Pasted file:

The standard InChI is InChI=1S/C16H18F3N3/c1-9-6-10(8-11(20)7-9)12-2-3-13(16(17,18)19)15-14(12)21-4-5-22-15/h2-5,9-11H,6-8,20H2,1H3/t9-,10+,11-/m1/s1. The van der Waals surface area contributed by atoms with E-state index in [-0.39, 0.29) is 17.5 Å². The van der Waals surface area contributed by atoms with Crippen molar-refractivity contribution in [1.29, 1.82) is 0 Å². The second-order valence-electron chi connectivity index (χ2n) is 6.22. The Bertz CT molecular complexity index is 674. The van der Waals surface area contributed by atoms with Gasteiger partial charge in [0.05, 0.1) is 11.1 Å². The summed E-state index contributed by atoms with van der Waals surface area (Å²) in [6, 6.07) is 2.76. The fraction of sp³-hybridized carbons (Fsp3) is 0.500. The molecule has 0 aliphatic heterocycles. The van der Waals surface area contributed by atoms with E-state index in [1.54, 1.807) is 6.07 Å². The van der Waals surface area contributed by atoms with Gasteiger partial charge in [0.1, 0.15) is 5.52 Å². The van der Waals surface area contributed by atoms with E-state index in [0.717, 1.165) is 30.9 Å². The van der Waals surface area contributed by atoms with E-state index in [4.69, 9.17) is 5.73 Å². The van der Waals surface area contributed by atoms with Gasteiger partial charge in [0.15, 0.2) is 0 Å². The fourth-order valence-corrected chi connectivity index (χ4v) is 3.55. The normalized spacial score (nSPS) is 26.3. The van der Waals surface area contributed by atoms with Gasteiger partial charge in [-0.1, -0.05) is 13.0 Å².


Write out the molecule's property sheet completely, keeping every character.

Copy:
The standard InChI is InChI=1S/C16H18F3N3/c1-9-6-10(8-11(20)7-9)12-2-3-13(16(17,18)19)15-14(12)21-4-5-22-15/h2-5,9-11H,6-8,20H2,1H3/t9-,10+,11-/m1/s1. The van der Waals surface area contributed by atoms with E-state index in [-0.39, 0.29) is 17.5 Å². The van der Waals surface area contributed by atoms with Crippen molar-refractivity contribution in [1.29, 1.82) is 0 Å². The second-order valence-electron chi connectivity index (χ2n) is 6.22. The Bertz CT molecular complexity index is 674. The van der Waals surface area contributed by atoms with Gasteiger partial charge in [0.05, 0.1) is 11.1 Å². The summed E-state index contributed by atoms with van der Waals surface area (Å²) in [6, 6.07) is 2.76. The fraction of sp³-hybridized carbons (Fsp3) is 0.500. The molecule has 0 aliphatic heterocycles. The van der Waals surface area contributed by atoms with E-state index in [1.54, 1.807) is 6.07 Å². The van der Waals surface area contributed by atoms with Gasteiger partial charge in [0.1, 0.15) is 5.52 Å². The van der Waals surface area contributed by atoms with E-state index in [0.717, 1.165) is 30.9 Å². The van der Waals surface area contributed by atoms with E-state index in [4.69, 9.17) is 5.73 Å². The van der Waals surface area contributed by atoms with Gasteiger partial charge in [0.15, 0.2) is 0 Å². The fourth-order valence-corrected chi connectivity index (χ4v) is 3.55. The normalized spacial score (nSPS) is 26.3. The van der Waals surface area contributed by atoms with Gasteiger partial charge in [-0.1, -0.05) is 13.0 Å².